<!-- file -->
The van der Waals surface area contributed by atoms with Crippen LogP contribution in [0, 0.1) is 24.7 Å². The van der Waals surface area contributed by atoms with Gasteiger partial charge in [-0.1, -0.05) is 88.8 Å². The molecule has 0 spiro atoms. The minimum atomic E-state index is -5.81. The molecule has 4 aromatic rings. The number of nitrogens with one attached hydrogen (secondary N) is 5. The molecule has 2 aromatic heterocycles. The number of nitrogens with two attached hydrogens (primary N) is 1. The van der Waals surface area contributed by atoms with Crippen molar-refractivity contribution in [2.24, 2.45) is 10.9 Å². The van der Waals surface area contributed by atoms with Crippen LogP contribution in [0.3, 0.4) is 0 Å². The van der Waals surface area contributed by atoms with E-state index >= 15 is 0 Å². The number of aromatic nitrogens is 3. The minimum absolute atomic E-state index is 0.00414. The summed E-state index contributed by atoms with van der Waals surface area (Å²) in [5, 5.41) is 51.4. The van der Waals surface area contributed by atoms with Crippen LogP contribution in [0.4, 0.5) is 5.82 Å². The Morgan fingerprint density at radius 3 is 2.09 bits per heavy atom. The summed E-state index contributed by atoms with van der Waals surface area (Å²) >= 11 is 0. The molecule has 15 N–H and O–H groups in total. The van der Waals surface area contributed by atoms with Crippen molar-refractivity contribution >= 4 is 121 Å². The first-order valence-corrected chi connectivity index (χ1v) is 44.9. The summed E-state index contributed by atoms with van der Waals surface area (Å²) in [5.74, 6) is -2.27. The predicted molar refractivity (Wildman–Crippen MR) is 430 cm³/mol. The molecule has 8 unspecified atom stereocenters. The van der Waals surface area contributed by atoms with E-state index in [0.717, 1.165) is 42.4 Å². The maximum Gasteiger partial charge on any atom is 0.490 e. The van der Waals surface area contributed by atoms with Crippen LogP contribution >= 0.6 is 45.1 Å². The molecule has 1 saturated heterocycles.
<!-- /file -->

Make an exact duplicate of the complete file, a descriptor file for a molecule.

The van der Waals surface area contributed by atoms with Crippen LogP contribution in [0, 0.1) is 24.7 Å². The van der Waals surface area contributed by atoms with Gasteiger partial charge in [-0.1, -0.05) is 88.8 Å². The molecule has 0 spiro atoms. The minimum atomic E-state index is -5.81. The molecule has 4 aromatic rings. The number of nitrogens with one attached hydrogen (secondary N) is 5. The molecule has 2 aromatic heterocycles. The number of nitrogens with two attached hydrogens (primary N) is 1. The van der Waals surface area contributed by atoms with Crippen molar-refractivity contribution in [2.24, 2.45) is 10.9 Å². The van der Waals surface area contributed by atoms with Crippen LogP contribution in [0.3, 0.4) is 0 Å². The van der Waals surface area contributed by atoms with E-state index >= 15 is 0 Å². The number of aromatic nitrogens is 3. The minimum absolute atomic E-state index is 0.00414. The summed E-state index contributed by atoms with van der Waals surface area (Å²) in [5, 5.41) is 51.4. The van der Waals surface area contributed by atoms with Crippen LogP contribution in [0.4, 0.5) is 5.82 Å². The Morgan fingerprint density at radius 3 is 2.09 bits per heavy atom. The summed E-state index contributed by atoms with van der Waals surface area (Å²) >= 11 is 0. The molecule has 15 N–H and O–H groups in total. The van der Waals surface area contributed by atoms with Crippen molar-refractivity contribution >= 4 is 121 Å². The first-order valence-corrected chi connectivity index (χ1v) is 44.9. The summed E-state index contributed by atoms with van der Waals surface area (Å²) in [5.74, 6) is -2.27. The predicted molar refractivity (Wildman–Crippen MR) is 430 cm³/mol. The molecule has 8 unspecified atom stereocenters. The van der Waals surface area contributed by atoms with E-state index in [0.717, 1.165) is 42.4 Å². The maximum Gasteiger partial charge on any atom is 0.490 e. The van der Waals surface area contributed by atoms with Crippen LogP contribution >= 0.6 is 45.1 Å². The molecule has 1 saturated heterocycles.